1) Most people are colonised with Staphylococcus aureus? T/F
False, most people colonised with coagulase negative staphylococci. Colonisation rate for Staphylococcus aureus probably 10-20% of the population.
2) The nuc gene is found in Methicillin Resistant Staphylococcus aureus? T/F
True: The nuc gene found in all Staphylococcus aureus but is not the resistant determinant for MRSA, which is MecA, coding for the PBP2A protein.
3) Methicillin is a commonly used antibiotic in many parts of the world? T/F
False: Essentially historical antibiotic, superseded by flucloxacillin, cloxacillin and dicloxacillin
4) Staphylococcus aureus can ferment mannitol? T/F
True: This creates acid by-product and turns phenol indicator in Mannitol Salt Agar to yellow, giving yellow colonies.
5) Coagulase is not thought to be an important virulence factor for Staphylococcus aureus? T/F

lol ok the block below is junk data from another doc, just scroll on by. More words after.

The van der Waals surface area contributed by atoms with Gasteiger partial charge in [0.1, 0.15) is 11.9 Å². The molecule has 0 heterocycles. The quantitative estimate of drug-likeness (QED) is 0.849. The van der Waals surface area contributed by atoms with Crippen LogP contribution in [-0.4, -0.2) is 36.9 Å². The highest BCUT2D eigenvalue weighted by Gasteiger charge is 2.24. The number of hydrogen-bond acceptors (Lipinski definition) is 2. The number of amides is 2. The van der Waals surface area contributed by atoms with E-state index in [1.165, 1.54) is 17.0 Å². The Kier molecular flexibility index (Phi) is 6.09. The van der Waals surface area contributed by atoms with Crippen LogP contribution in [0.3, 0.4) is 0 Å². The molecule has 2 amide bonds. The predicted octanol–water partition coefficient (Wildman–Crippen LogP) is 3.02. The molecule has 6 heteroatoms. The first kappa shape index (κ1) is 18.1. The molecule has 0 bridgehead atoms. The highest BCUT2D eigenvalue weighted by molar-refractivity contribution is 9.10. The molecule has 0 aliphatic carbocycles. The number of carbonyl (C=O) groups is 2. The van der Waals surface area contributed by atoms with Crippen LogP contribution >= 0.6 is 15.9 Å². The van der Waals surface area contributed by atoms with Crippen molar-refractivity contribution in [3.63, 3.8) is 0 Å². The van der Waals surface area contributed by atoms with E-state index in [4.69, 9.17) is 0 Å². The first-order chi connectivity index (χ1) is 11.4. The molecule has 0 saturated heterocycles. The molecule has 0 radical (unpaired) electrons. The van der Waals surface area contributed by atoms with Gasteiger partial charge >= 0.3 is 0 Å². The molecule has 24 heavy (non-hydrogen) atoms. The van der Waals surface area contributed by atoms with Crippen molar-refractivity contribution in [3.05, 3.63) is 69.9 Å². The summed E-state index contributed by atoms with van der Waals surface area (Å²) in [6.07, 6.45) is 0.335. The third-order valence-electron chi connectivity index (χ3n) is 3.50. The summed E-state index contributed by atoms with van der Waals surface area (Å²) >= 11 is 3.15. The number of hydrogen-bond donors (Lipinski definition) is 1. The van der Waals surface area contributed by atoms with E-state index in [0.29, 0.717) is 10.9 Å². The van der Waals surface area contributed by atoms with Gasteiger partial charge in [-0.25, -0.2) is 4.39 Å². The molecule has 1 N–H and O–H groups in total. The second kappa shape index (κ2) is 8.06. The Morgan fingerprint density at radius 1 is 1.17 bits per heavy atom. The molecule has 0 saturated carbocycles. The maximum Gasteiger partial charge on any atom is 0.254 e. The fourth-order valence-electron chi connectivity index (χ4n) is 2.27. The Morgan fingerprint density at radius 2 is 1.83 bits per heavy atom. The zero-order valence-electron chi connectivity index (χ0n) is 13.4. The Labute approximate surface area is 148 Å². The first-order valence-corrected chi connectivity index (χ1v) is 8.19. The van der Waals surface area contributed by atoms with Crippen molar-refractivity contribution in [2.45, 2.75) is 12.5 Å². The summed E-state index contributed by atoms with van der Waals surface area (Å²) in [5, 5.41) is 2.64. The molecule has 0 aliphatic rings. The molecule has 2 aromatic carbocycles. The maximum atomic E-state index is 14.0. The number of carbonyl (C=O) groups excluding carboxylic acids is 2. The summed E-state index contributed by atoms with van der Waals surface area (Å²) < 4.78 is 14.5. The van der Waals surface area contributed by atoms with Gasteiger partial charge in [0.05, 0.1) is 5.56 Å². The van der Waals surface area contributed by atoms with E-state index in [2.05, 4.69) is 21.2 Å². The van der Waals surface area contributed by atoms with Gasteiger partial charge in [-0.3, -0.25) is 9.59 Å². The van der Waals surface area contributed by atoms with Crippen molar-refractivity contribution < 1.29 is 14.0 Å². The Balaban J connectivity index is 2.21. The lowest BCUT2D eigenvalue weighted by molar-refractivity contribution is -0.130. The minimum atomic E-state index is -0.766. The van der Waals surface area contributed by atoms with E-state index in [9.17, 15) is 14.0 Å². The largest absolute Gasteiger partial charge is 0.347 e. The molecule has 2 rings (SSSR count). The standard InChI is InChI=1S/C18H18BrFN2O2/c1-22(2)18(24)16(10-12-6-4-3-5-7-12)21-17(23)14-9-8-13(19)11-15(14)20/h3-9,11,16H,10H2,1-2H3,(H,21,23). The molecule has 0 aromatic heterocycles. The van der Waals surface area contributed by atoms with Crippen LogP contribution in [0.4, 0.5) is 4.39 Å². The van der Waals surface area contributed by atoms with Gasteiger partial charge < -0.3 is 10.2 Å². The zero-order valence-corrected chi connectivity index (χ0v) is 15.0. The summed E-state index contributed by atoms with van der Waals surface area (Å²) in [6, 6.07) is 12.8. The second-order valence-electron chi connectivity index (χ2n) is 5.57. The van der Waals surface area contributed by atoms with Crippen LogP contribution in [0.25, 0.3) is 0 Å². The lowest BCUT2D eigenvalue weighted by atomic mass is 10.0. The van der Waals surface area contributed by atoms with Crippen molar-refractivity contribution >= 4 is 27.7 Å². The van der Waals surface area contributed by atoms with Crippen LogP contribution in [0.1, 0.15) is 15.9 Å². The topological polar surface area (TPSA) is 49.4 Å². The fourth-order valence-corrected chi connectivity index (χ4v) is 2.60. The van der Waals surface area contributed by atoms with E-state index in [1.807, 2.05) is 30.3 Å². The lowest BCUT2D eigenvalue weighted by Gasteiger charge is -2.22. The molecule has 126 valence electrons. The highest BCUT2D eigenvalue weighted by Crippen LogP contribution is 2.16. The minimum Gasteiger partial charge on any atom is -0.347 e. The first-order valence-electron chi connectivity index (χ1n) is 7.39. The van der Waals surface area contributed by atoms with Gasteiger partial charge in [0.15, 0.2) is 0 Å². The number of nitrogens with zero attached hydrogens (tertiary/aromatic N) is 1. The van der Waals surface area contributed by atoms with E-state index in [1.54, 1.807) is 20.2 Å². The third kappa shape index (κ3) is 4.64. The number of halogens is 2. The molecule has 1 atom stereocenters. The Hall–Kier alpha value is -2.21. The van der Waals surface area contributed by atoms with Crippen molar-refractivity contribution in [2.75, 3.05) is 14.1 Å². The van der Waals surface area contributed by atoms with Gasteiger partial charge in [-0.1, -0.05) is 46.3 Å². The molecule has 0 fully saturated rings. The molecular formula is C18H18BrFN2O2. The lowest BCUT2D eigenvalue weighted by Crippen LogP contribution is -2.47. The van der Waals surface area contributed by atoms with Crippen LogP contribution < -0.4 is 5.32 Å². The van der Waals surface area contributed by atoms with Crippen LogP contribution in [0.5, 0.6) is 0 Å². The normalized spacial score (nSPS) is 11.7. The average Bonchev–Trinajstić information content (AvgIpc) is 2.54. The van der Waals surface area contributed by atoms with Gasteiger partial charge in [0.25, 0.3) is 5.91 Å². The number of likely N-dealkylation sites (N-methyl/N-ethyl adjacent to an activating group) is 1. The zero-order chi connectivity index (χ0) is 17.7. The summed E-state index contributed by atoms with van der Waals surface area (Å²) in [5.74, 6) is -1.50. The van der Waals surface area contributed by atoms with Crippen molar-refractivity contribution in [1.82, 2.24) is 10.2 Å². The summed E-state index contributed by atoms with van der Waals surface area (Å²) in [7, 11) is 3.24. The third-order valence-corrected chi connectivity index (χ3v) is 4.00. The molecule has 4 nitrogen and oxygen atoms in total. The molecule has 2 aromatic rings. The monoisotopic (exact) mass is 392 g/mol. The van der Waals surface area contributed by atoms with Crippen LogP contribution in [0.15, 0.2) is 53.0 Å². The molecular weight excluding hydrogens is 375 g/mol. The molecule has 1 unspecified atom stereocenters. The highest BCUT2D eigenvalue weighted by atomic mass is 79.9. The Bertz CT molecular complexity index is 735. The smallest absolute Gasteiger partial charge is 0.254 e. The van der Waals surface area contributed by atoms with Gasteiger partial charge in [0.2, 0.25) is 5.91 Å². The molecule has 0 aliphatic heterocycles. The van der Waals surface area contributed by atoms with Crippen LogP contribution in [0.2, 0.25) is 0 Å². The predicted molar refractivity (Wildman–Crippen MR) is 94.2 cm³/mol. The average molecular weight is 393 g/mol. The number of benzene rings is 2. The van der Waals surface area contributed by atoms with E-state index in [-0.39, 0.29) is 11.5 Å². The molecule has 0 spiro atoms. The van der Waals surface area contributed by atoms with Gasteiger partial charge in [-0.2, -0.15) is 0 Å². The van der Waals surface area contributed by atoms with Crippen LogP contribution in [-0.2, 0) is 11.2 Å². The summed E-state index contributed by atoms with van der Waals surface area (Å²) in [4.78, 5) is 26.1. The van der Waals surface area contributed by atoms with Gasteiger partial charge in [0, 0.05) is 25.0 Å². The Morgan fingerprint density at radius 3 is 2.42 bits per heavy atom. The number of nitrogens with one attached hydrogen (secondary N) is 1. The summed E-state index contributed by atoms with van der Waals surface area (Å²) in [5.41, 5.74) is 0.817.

True: However useful for discriminating between Staphylococcus aureus and “coagulase negative staphylococci”
6) Staphylococcus aureus bacteraemia has a 30 day mortality of 15-20%? T/F
True: One of the hishest mortality rates for any bacterial species.
7) Staphylococcus aureus can cause food poisoning? T/F
True: Through the production of enterotoxins, usually with a short incubation period and short duration of symptoms.
8) Staphylococcus aureus is a motile organism? T/F
False: As far as I am aware, it is non-motile.
9) Staphylococcus aureus can be intracellular in nasal epithelial cells? T/F
True: Explaining why Staphylococcus aureus colonisation can be difficult to eradicate, and the lack of decolonisation activity of antimicrobials with little intracellular activity, such as flucloxacillin.
10) Staphylococcus aureus is a common contaminant in blood cultures? T/F
False: Most of the time when found in blood cultures, is pathogenic. Occasionally a contaminant. If only cultured from one bottle after a significant time period (ie >15hrs), this can be a pointer towards it being a contaminant.